People originally only slurped when eating soba. That is the correct way to enjoy the smell of buckwheat. You slurp in the noodles and then exhale through your nose. It has nothing to do with "cooling" the noodles. The custom of slurping noodles just carried over to ramen and other noodles.

  • 6

    Kabukilover

    This stuff is not confusing. What is confusing is when people you have trusted suddenly turn on you. What one thinks, what one says and what one does can be very different things in Japan. That is confusing. But this is nothing unique to Japan. If you want confusion, try dealing with an American insurance company.

  • 4

    Ivan Coughanoffalot

    Fortunately, Japanese make the vee sign with the palm of their hand facing the photographer and not the back of the hand, which might get them in trouble overseas.

    Not in England it wouldn't. Flick the vees with your palm toward you and the back of your hand to a MIllwall supporter and you may find the ensuing interaction the very model of clarity.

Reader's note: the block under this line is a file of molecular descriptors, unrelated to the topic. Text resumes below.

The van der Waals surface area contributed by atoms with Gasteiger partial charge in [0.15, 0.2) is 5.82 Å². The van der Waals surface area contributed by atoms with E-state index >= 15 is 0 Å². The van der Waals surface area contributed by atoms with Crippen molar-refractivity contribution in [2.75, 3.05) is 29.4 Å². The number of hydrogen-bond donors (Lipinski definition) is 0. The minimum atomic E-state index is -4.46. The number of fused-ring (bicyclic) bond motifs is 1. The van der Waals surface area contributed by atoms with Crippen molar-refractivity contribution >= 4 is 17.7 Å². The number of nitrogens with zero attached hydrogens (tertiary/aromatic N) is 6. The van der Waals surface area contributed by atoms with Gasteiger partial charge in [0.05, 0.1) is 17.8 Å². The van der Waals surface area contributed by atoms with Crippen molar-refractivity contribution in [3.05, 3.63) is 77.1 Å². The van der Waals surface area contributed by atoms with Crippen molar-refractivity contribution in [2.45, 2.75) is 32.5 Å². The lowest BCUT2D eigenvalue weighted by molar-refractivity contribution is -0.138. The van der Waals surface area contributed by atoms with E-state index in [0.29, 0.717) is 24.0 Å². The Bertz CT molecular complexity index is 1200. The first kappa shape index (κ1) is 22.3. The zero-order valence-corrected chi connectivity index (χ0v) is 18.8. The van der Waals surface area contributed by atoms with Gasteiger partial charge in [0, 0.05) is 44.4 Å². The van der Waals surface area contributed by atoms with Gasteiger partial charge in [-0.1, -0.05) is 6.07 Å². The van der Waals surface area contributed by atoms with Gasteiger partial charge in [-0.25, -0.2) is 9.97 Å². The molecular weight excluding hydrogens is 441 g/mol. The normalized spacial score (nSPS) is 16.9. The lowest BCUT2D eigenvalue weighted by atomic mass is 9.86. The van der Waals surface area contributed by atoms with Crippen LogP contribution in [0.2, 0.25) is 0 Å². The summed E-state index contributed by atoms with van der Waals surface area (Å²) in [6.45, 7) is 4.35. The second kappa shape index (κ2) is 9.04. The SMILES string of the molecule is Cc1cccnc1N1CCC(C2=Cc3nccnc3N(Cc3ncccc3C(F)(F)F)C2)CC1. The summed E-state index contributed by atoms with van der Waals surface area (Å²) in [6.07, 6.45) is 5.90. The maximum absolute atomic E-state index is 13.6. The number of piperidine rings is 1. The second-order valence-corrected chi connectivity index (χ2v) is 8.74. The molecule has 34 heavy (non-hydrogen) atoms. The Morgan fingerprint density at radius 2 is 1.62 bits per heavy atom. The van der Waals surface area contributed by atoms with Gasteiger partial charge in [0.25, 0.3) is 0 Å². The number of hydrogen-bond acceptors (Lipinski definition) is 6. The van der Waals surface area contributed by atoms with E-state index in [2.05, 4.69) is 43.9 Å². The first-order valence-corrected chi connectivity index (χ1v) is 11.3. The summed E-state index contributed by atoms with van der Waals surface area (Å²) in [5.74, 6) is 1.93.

In many other countries, this is the sign of peace. But there is no such meaning in Japan.

    Is that right? So why is it, that whenever my daughter was having her photo taken with her kindergarten classmates, at least 60% of the gaggle of aproned mama-sand clucking about them would command "Peace wa?"

    It is not "instinctive" to make the peace sign in photographs, it's indoctrinated from an early age. Ask anyone why they do it, and the closest you get to an answer is "It is Japanese custom". (For which, a rough translation is "Because I have had any notion of independent reasoning thrashed out of me from an early age, and am still following what I was told when an infant".

  • 3

    JapanGal

    It is not just the VEE sign that is annoying, but posing in front of a sign at the places visited as proof they were there is stupid. I can photoshop that.

    Knocked knees comes from sitting on the floor and slowly damaging one's legs. The men do not have it so much as they sit crossed legged and not on them, unless they are from the village.

  • 19

    Nicky Washida